Any evaluation of progress towards achieving these targets requires country-level statistics using reliable, consistent and clearly defined indicators. A database compiled by WHO and UNICEF, released in 2019, provides indicators of HPV vaccination coverage, as reported by member countries.30 The aim of this study is to provide a baseline estimate of global HPV immunisation coverage from these data, and to compare coverage levels between and among countries in different income strata.


This study uses data from three publicly available databases to examine the burden of cervical cancer globally and evaluate coverage with HPV vaccination. Data are gathered at nation state level and analysed by strata of gross national income (GNI per capita), according to World Bank criteria.33 Categories are: HICs, upper-middle-income countries (UMICs), lower-middle-income countries (here abbreviated as LrMICs, to distinguish from LMICs) and low-income countries (LICs).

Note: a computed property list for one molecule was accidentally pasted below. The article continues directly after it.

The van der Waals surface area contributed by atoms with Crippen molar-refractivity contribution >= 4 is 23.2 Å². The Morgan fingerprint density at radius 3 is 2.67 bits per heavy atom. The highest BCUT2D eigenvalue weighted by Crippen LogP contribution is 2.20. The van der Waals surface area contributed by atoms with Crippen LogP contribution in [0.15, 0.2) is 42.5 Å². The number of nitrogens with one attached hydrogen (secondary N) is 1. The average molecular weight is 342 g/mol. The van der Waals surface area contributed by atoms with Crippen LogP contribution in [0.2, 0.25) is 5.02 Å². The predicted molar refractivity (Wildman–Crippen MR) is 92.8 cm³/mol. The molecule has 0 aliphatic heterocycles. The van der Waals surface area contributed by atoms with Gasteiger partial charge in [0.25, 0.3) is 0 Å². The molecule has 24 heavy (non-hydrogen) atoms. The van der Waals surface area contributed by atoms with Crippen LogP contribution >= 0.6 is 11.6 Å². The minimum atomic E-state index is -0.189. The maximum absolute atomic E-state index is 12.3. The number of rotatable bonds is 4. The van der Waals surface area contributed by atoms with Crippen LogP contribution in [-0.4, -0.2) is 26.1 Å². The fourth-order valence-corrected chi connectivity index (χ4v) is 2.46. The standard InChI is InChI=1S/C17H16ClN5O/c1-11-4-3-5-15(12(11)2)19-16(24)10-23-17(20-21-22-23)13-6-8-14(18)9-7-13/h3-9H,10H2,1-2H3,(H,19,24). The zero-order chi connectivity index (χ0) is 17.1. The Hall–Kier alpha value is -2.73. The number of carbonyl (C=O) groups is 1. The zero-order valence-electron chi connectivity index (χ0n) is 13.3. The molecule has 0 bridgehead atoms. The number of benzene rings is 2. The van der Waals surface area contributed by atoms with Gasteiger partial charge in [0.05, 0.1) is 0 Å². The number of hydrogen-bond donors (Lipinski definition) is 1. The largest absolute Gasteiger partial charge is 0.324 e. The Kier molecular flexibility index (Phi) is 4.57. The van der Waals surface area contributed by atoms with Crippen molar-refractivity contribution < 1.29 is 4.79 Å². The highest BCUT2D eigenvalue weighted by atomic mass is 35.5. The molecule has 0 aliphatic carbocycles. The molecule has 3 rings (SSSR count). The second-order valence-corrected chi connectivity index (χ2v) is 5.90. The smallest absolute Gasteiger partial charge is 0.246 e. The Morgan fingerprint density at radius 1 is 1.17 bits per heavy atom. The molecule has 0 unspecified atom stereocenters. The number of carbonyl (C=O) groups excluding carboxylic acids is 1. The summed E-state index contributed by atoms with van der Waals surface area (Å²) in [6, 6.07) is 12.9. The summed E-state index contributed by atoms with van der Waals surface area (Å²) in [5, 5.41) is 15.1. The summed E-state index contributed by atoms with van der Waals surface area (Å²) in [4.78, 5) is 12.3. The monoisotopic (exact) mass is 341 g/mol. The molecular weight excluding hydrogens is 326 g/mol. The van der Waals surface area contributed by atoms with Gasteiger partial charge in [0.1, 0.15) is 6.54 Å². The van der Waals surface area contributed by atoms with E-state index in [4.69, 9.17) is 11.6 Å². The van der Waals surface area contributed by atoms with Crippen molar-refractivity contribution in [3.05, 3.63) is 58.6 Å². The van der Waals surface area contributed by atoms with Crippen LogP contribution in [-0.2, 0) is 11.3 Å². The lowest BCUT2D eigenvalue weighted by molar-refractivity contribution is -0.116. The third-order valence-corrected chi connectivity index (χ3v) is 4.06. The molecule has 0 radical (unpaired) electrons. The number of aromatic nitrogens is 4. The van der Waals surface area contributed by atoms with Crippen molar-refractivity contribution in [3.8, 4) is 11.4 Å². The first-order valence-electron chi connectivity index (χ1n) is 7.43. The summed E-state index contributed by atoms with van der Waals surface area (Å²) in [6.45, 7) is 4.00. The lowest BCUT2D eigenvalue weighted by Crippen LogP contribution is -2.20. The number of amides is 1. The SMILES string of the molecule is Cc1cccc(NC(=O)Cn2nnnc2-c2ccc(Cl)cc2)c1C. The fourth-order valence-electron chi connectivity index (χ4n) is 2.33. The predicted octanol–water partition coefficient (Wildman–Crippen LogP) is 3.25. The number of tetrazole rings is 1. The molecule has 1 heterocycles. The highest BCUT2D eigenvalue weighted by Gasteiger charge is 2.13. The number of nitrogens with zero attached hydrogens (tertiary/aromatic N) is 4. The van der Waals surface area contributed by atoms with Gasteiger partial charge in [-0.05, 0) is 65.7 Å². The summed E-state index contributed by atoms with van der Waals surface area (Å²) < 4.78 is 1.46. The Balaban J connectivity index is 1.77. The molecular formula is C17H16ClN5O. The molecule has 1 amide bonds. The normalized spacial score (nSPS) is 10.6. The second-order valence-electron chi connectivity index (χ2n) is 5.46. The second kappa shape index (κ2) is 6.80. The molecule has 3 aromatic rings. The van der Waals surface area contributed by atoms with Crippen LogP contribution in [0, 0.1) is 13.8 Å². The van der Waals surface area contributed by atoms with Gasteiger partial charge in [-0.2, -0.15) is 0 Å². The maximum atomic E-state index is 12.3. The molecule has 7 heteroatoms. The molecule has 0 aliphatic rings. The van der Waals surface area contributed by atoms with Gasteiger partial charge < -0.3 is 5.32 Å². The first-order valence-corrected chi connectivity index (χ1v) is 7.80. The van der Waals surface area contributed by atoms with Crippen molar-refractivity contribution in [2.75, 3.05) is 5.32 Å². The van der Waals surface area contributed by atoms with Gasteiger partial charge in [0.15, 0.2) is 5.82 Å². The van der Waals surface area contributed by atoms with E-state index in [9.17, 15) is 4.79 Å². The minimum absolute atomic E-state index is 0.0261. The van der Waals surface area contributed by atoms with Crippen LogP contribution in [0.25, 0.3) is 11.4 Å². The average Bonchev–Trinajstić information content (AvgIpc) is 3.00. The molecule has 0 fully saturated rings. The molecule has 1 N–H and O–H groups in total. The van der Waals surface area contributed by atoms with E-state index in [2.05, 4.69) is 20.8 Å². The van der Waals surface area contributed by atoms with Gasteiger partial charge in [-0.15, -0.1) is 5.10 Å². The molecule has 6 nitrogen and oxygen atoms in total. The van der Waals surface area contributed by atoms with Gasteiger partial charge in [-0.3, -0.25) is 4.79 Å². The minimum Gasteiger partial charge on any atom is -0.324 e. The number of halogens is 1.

Global Cancer Observatory

The global cancer observatory (GCO)34 is an interactive web-based platform provided by the International Agency for Research on Cancer (the specialised WHO cancer agency). This includes estimates of incidence, mortality and prevalence of the main cancer types, by sex and age group.35 The GCO Today database34 was interrogated for country-level data for cervical cancer incidence and mortality in 2018, including absolute numbers and crude and age standardised rates per 100 000 women.

World Bank

Classification of countries according to World Bank Income Groups was obtained for the 2018 calendar year.33 Demographic and economic data for 2018 were extracted from the World Bank Open Data web page.36 Mortality and school enrolment data were sourced from the World Bank Development Indicators database.37